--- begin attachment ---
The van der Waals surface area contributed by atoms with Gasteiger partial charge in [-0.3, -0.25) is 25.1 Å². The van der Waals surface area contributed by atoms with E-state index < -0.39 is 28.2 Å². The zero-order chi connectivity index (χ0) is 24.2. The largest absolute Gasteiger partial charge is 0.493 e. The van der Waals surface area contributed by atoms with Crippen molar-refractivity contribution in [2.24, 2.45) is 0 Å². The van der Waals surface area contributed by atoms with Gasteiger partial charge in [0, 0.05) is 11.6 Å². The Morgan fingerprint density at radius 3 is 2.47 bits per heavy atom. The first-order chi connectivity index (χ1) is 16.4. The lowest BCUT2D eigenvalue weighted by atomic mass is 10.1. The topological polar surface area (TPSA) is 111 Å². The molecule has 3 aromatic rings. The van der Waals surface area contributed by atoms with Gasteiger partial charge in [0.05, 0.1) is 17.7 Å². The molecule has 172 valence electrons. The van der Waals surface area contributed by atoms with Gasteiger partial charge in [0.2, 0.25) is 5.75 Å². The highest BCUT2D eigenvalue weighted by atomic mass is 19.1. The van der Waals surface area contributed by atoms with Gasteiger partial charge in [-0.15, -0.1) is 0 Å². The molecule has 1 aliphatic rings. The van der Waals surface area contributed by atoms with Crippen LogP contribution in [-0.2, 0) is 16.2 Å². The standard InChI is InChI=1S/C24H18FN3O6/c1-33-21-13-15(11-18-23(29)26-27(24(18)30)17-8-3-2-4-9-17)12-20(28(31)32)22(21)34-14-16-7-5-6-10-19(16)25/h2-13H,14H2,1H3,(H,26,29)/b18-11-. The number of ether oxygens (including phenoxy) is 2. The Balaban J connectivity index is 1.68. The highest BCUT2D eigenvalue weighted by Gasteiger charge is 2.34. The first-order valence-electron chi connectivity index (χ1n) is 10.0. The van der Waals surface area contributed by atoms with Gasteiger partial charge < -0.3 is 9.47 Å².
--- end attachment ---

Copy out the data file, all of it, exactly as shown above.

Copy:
The van der Waals surface area contributed by atoms with Gasteiger partial charge in [-0.3, -0.25) is 25.1 Å². The van der Waals surface area contributed by atoms with E-state index < -0.39 is 28.2 Å². The zero-order chi connectivity index (χ0) is 24.2. The largest absolute Gasteiger partial charge is 0.493 e. The van der Waals surface area contributed by atoms with Crippen molar-refractivity contribution in [2.24, 2.45) is 0 Å². The van der Waals surface area contributed by atoms with Gasteiger partial charge in [0, 0.05) is 11.6 Å². The Morgan fingerprint density at radius 3 is 2.47 bits per heavy atom. The first-order chi connectivity index (χ1) is 16.4. The lowest BCUT2D eigenvalue weighted by atomic mass is 10.1. The topological polar surface area (TPSA) is 111 Å². The molecule has 3 aromatic rings. The van der Waals surface area contributed by atoms with Gasteiger partial charge in [0.05, 0.1) is 17.7 Å². The molecule has 172 valence electrons. The van der Waals surface area contributed by atoms with Gasteiger partial charge in [0.2, 0.25) is 5.75 Å². The highest BCUT2D eigenvalue weighted by atomic mass is 19.1. The van der Waals surface area contributed by atoms with Gasteiger partial charge in [-0.15, -0.1) is 0 Å². The molecule has 1 aliphatic rings. The van der Waals surface area contributed by atoms with Crippen LogP contribution in [-0.2, 0) is 16.2 Å². The standard InChI is InChI=1S/C24H18FN3O6/c1-33-21-13-15(11-18-23(29)26-27(24(18)30)17-8-3-2-4-9-17)12-20(28(31)32)22(21)34-14-16-7-5-6-10-19(16)25/h2-13H,14H2,1H3,(H,26,29)/b18-11-. The number of ether oxygens (including phenoxy) is 2. The Balaban J connectivity index is 1.68. The highest BCUT2D eigenvalue weighted by Gasteiger charge is 2.34. The first-order valence-electron chi connectivity index (χ1n) is 10.0. The van der Waals surface area contributed by atoms with Gasteiger partial charge < -0.3 is 9.47 Å².